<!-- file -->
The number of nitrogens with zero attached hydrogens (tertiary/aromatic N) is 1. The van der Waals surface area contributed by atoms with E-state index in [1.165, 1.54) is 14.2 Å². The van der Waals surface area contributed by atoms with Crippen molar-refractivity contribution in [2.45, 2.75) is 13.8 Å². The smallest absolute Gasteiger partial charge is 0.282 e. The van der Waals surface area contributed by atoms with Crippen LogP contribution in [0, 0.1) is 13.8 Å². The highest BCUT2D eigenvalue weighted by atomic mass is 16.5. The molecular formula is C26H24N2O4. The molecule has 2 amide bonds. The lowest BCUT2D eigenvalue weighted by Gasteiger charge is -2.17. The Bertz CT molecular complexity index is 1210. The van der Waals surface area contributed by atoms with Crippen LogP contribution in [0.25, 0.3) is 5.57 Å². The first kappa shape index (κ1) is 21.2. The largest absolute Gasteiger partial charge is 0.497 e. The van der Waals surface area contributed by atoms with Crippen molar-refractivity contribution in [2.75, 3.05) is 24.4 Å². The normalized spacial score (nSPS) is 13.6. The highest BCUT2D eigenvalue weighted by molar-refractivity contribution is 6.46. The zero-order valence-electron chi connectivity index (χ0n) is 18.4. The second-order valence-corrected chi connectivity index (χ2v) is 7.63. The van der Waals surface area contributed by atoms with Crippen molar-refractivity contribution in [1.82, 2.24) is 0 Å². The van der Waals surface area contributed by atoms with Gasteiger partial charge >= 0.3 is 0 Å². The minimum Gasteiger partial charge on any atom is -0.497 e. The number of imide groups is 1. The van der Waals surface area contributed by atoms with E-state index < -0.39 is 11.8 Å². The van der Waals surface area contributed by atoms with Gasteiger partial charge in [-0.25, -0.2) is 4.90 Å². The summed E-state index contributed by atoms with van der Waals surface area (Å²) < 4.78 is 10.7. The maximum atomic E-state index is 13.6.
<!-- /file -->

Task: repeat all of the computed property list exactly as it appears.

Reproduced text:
The number of nitrogens with zero attached hydrogens (tertiary/aromatic N) is 1. The van der Waals surface area contributed by atoms with E-state index in [1.165, 1.54) is 14.2 Å². The van der Waals surface area contributed by atoms with Crippen molar-refractivity contribution in [2.45, 2.75) is 13.8 Å². The smallest absolute Gasteiger partial charge is 0.282 e. The van der Waals surface area contributed by atoms with Crippen LogP contribution in [0, 0.1) is 13.8 Å². The highest BCUT2D eigenvalue weighted by atomic mass is 16.5. The molecular formula is C26H24N2O4. The molecule has 2 amide bonds. The lowest BCUT2D eigenvalue weighted by Gasteiger charge is -2.17. The Bertz CT molecular complexity index is 1210. The van der Waals surface area contributed by atoms with Crippen LogP contribution in [0.25, 0.3) is 5.57 Å². The first kappa shape index (κ1) is 21.2. The largest absolute Gasteiger partial charge is 0.497 e. The van der Waals surface area contributed by atoms with Crippen molar-refractivity contribution in [2.75, 3.05) is 24.4 Å². The normalized spacial score (nSPS) is 13.6. The highest BCUT2D eigenvalue weighted by molar-refractivity contribution is 6.46. The zero-order valence-electron chi connectivity index (χ0n) is 18.4. The second-order valence-corrected chi connectivity index (χ2v) is 7.63. The van der Waals surface area contributed by atoms with Crippen molar-refractivity contribution in [1.82, 2.24) is 0 Å². The van der Waals surface area contributed by atoms with Gasteiger partial charge >= 0.3 is 0 Å². The minimum Gasteiger partial charge on any atom is -0.497 e. The number of imide groups is 1. The van der Waals surface area contributed by atoms with E-state index < -0.39 is 11.8 Å². The van der Waals surface area contributed by atoms with Gasteiger partial charge in [-0.25, -0.2) is 4.90 Å². The summed E-state index contributed by atoms with van der Waals surface area (Å²) < 4.78 is 10.7. The maximum atomic E-state index is 13.6.